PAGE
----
As Hillary Clinton spent 18 months working herself to exhaustion to earn every last vote, each caveat from a supporter signaled doubt to the people she was trying to win over. Each qualified endorsement telegraphed there was reason for hesitation. Every equivocation communicated that maybe all those things they'd heard about her were true.

Maybe it wasn't worth showing up for Hillary Clinton, if even her supporters, who'd made up their minds, couldn't bring themselves to voice their support without couching it in a hesitating shame.

Every last one of those contemptible caveats reverberated in a chorus of doubt. They did not merely communicate a True Thing, that she is not perfect, a thing that is true about every human being on the planet, nor even that she was not a flawless candidate, a thing that is true about everyone who has ever run for office, but communicated something, in their echoing collective, that was manifestly untrue: That Clinton was icky.

Despite the fact that she was the most qualified candidate ever to run, despite the fact that her record was patently not more troubling than any Democratic candidate (and less than many), despite the fact that she had acknowledged and apologized for many of her positions for which she'd been criticized, despite the fact that she had become more progressive in her politics, despite the fact that she was competent and smart and experienced, despite the fact that she offered full-throated rejections of every bit of indecency proposed by her despicable opponent, there was still just something about her.

Icky. She was treated like a schoolgirl on the playground who's been tainted with cooties.

And I know, oh how I know, that people who insisted on their precious caveats will now insist to me that her gender had nothing to do with it. They will lay out their cases about how imperfect she was. They will contend that what they said didn't matter, and they will blame her, sniffing that she was a flawed candidate. Don't blame them for pointing it out.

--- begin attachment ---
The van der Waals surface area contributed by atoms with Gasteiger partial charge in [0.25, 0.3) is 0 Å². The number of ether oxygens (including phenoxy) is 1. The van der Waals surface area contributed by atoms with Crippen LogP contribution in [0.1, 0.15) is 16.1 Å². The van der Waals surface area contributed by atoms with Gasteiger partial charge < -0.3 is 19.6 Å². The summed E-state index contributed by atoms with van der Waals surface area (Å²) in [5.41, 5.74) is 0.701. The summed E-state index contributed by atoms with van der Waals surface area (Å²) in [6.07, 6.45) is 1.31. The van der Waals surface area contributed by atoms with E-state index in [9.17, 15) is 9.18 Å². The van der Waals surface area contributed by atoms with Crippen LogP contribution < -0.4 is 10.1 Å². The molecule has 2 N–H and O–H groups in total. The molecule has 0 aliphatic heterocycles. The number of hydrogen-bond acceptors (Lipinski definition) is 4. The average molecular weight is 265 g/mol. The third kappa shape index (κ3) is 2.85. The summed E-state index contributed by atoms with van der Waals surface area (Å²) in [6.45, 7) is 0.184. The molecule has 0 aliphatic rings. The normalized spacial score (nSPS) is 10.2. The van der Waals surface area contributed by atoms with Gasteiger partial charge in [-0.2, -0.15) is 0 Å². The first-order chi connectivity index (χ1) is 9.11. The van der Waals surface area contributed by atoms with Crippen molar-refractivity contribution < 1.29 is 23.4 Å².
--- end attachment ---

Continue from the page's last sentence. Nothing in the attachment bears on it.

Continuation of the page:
But I do blame them. I blame every person who held Clinton to a different standard than her male peers. I blame every person who, even if they voted for her, couldn't bring themselves to offer unqualified support. Who couldn't find a way to disagree with her without indulging trash tropes about a woman's insufficient lack of perfection.

(It's possible, friends. I found a way to do it.)

I have heard, over and over, that to point out Clinton's insufficient perfection was a necessary act of conscience. Fine. I'm quite certain I cannot dissuade anyone to dismount that particular high horse. I will only say this: My conscience was satiated not by distancing myself from a presidential candidate who would have occasionally necessitated my criticism for positions with which I disagree, but by doing every goddamn thing I could to get her elected.

Not just because she was a fine candidate, but because she was running against a Russian nesting doll of character defects, whose platform was a turgid sack of rancid bigotries.

Donald Trump is not merely imperfect. He is a vile specimen whose authoritarian contempt for democratic institutions is outmatched only by his seething hatred of marginalized people. Shamelessly, he endeavors to obliterate the services of the federal government that aren't dedicated to state-sponsored violence, while his party abets his reckless destruction and proposes "healthcare reform" that will straight-up kill people.

That this is what his presidency would look like was patently evident when he was a candidate, from Day One. My conscience did not allow me to take a long gaze at this impending monstrosity and insert cringing caveats about his opponent not being perfect.

The point is, the point has always been, that she was better. By miles. By the distance of unfathomable galaxies.

But her presidency was derailed, in part, because of a ubiquitous, incomprehensible need to say that she's flawed. And to dismiss as a shill anyone who refused to unnecessarily undercut her strengths with conciliatory caveats about her weaknesses.

If we are ever fortunate enough to again have the possibility to vote for a Democratic female candidate who has managed to run an intolerable gauntlet of misogynist bullshit and emerge as a serious contender for the presidency, I hope we will do things differently. I hope we will remember that there is no need to stress that she is not perfect, because she is foremostly a human being, and thus imperfect as are we all.

Because, on the subject of imperfection, Clinton being a flawed candidate was not her biggest problem. It was her flawed constituency, who couldn't find it in themselves to vociferously support an imperfect woman.

Shakesville is run as a safe space. First-time commenters: Please read Shakesville's Commenting Policy and Feminism 101 Section before commenting. We also do lots of in-thread moderation, so we ask that everyone read the entirety of any thread before commenting, to ensure compliance with any in-thread moderation. Thank you.

blog comments powered by Disqus